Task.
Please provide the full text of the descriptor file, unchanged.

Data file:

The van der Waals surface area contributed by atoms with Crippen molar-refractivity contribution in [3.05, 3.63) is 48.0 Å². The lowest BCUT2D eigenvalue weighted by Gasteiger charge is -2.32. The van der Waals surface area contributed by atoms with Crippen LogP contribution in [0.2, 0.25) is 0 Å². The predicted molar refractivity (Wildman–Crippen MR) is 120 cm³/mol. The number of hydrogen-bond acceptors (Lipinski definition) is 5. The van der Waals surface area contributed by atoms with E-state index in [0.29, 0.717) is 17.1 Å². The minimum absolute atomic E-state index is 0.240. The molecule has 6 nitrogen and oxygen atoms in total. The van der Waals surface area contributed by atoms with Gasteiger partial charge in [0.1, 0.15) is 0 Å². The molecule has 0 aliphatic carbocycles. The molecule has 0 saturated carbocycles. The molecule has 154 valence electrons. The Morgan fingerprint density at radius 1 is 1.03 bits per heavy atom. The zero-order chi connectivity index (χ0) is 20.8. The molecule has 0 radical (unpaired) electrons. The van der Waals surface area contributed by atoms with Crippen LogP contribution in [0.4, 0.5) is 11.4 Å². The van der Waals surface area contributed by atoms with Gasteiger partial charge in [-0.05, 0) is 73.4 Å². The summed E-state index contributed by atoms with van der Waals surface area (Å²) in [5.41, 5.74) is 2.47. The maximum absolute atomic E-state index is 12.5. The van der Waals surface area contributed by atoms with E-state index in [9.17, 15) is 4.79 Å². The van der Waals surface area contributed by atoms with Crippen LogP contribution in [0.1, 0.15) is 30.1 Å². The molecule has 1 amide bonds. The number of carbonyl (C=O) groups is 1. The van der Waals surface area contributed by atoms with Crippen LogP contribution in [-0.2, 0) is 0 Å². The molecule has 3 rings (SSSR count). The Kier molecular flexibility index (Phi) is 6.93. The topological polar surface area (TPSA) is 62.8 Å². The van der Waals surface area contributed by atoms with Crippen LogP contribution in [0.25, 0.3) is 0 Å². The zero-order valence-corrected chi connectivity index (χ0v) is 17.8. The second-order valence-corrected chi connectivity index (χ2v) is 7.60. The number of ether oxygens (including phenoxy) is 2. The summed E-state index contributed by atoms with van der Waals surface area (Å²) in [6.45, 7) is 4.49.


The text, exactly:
The van der Waals surface area contributed by atoms with Crippen molar-refractivity contribution in [3.05, 3.63) is 48.0 Å². The lowest BCUT2D eigenvalue weighted by Gasteiger charge is -2.32. The van der Waals surface area contributed by atoms with Crippen LogP contribution in [0.2, 0.25) is 0 Å². The predicted molar refractivity (Wildman–Crippen MR) is 120 cm³/mol. The number of hydrogen-bond acceptors (Lipinski definition) is 5. The van der Waals surface area contributed by atoms with E-state index in [0.29, 0.717) is 17.1 Å². The minimum absolute atomic E-state index is 0.240. The molecule has 6 nitrogen and oxygen atoms in total. The van der Waals surface area contributed by atoms with Gasteiger partial charge in [0.1, 0.15) is 0 Å². The molecule has 0 aliphatic carbocycles. The molecule has 0 saturated carbocycles. The molecule has 154 valence electrons. The Morgan fingerprint density at radius 1 is 1.03 bits per heavy atom. The zero-order chi connectivity index (χ0) is 20.8. The molecule has 0 radical (unpaired) electrons. The van der Waals surface area contributed by atoms with Crippen LogP contribution in [0.4, 0.5) is 11.4 Å². The van der Waals surface area contributed by atoms with Gasteiger partial charge in [-0.05, 0) is 73.4 Å². The summed E-state index contributed by atoms with van der Waals surface area (Å²) in [5.41, 5.74) is 2.47. The maximum absolute atomic E-state index is 12.5. The van der Waals surface area contributed by atoms with E-state index in [9.17, 15) is 4.79 Å². The van der Waals surface area contributed by atoms with Crippen LogP contribution in [0.1, 0.15) is 30.1 Å². The molecule has 1 amide bonds. The number of carbonyl (C=O) groups is 1. The van der Waals surface area contributed by atoms with Crippen LogP contribution in [-0.2, 0) is 0 Å². The molecule has 3 rings (SSSR count). The Kier molecular flexibility index (Phi) is 6.93. The topological polar surface area (TPSA) is 62.8 Å². The van der Waals surface area contributed by atoms with Crippen LogP contribution in [0.25, 0.3) is 0 Å². The zero-order valence-corrected chi connectivity index (χ0v) is 17.8. The second-order valence-corrected chi connectivity index (χ2v) is 7.60. The number of ether oxygens (including phenoxy) is 2. The summed E-state index contributed by atoms with van der Waals surface area (Å²) in [6.45, 7) is 4.49.